Putting personality into found objects.
What is a garden without garden art?
Sculptor and garden designer/horticulturalist Jill Nooney is accomplished in both worlds. Her canvas is her own expansive garden called Bedrock Gardens in Lee and her medium is recycled metals, most reclaimed from a long-forgotten function in an obsolete industry. Both take re-visioning of the current state — a barren landscape can become lush, a discard can become precious. As she says, “When you have a lifelong interest in something, it gives you a long time to get good at it — to see what is possible.”
Nooney’s sculptures vary from arbors to animals to her current obsession with metal people. Mixing the metals with other found objects, Nooney has given a whimsical persona to her creatures with a placement of a knob or the somehow anatomically correct curve of an arm with a wrench. As individual as their components, the “metal folk” are filled with personality that surpasses the sum of their parts. Some have found their place in the garden and more are in the photo gallery on her Web site with help from her husband, Bob Munger.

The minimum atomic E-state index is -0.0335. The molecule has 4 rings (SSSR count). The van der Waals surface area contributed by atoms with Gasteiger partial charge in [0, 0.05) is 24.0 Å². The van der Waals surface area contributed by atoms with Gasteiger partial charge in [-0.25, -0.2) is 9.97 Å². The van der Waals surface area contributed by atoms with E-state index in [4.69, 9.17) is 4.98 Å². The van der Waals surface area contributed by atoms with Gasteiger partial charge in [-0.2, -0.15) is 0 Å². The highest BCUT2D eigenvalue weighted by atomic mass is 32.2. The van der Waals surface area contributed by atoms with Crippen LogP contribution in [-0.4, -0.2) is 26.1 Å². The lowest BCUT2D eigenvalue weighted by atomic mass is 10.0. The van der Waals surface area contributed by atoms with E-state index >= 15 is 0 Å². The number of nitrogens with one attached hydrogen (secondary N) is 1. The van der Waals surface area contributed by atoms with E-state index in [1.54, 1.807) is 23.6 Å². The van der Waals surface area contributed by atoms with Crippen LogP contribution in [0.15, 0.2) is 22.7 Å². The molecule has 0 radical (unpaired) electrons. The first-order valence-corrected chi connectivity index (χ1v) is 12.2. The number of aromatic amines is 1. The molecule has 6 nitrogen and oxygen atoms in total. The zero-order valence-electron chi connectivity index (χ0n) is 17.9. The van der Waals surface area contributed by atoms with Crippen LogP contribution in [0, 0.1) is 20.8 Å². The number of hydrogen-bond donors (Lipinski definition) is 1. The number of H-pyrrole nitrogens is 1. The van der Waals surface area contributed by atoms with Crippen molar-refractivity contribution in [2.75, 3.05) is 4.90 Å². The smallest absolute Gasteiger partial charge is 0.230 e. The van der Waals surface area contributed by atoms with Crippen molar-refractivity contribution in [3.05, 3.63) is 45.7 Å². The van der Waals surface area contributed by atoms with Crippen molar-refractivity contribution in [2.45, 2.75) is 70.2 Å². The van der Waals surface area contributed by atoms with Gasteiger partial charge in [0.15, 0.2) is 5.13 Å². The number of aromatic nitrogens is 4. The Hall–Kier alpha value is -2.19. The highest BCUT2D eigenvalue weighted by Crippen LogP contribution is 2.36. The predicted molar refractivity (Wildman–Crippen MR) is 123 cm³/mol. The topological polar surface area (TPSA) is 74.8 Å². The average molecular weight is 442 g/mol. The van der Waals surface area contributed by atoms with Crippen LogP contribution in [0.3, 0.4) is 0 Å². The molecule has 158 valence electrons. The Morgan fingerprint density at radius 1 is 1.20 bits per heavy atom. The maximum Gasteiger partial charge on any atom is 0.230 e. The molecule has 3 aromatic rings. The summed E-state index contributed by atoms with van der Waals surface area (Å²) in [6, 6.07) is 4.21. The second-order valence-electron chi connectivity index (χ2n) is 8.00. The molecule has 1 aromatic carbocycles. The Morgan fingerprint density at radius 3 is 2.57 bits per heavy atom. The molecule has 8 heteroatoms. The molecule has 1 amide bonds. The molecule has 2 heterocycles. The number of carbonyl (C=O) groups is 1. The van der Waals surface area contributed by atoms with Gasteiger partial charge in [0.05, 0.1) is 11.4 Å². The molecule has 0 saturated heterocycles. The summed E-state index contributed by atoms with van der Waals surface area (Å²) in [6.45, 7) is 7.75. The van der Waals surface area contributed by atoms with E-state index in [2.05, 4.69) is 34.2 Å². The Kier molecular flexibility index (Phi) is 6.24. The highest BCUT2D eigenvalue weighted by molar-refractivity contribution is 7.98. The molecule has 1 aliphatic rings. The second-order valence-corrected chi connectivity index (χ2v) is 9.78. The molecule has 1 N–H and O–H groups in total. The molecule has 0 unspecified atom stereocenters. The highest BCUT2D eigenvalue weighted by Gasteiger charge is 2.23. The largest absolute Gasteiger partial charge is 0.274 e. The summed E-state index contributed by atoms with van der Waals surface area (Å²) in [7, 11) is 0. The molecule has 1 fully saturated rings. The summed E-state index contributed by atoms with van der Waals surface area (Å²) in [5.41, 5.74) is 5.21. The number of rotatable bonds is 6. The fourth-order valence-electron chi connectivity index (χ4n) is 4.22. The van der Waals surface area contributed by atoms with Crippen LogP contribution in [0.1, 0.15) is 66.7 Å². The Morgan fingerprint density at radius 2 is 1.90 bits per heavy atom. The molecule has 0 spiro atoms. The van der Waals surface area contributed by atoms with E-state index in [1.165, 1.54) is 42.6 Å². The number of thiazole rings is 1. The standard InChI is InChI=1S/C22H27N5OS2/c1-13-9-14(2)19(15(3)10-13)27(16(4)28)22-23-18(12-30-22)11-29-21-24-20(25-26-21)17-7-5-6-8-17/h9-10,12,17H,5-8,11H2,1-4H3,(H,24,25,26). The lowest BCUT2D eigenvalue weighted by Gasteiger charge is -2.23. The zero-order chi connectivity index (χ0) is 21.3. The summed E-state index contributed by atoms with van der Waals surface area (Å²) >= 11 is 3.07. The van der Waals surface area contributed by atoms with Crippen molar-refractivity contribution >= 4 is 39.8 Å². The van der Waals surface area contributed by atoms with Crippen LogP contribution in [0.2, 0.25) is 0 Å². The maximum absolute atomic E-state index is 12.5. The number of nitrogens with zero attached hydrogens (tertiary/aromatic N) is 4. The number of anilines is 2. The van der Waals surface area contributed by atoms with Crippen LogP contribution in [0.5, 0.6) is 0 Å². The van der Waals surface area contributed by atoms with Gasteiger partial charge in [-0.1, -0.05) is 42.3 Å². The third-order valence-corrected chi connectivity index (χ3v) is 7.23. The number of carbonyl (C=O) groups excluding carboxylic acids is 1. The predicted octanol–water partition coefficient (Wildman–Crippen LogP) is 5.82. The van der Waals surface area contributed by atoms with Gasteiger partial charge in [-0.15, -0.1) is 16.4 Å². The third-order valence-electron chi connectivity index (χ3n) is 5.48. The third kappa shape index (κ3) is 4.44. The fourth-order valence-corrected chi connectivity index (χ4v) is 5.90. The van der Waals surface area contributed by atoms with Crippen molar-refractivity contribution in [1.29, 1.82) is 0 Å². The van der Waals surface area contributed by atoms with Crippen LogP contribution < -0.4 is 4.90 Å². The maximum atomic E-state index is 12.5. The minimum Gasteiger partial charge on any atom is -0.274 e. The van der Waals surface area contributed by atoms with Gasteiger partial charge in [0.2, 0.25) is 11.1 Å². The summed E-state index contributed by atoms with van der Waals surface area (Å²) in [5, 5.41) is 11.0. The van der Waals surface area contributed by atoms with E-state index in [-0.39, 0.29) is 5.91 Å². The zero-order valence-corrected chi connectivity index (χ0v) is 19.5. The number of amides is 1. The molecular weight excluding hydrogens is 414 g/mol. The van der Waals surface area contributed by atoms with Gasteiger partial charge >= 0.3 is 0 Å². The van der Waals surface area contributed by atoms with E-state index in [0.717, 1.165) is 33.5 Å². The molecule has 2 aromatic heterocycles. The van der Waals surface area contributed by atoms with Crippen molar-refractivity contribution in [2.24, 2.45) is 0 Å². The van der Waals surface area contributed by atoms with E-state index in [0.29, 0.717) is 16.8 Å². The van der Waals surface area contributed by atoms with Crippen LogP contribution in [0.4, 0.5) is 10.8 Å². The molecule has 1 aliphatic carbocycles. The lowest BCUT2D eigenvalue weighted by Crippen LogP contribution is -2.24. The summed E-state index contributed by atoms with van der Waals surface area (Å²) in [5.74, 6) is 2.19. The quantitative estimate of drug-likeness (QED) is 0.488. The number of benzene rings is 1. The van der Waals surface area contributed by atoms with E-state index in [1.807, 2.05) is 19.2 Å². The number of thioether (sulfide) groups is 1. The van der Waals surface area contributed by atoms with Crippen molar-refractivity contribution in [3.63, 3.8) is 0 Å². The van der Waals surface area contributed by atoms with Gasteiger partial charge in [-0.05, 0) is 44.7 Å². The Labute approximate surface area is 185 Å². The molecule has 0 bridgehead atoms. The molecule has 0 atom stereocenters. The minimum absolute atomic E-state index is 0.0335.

The garden started, like most, as a hobby and a private sanctuary adjacent to the couple’s home. Almost 30 years later their property, filled with unique specimens and curious hardscapes punctuated with Nooney’s pieces, has become a destination open by appointment to garden clubs and the public on specific dates. Next open house
(bedrockgardens.org) is May 22.
— Susan Laughlin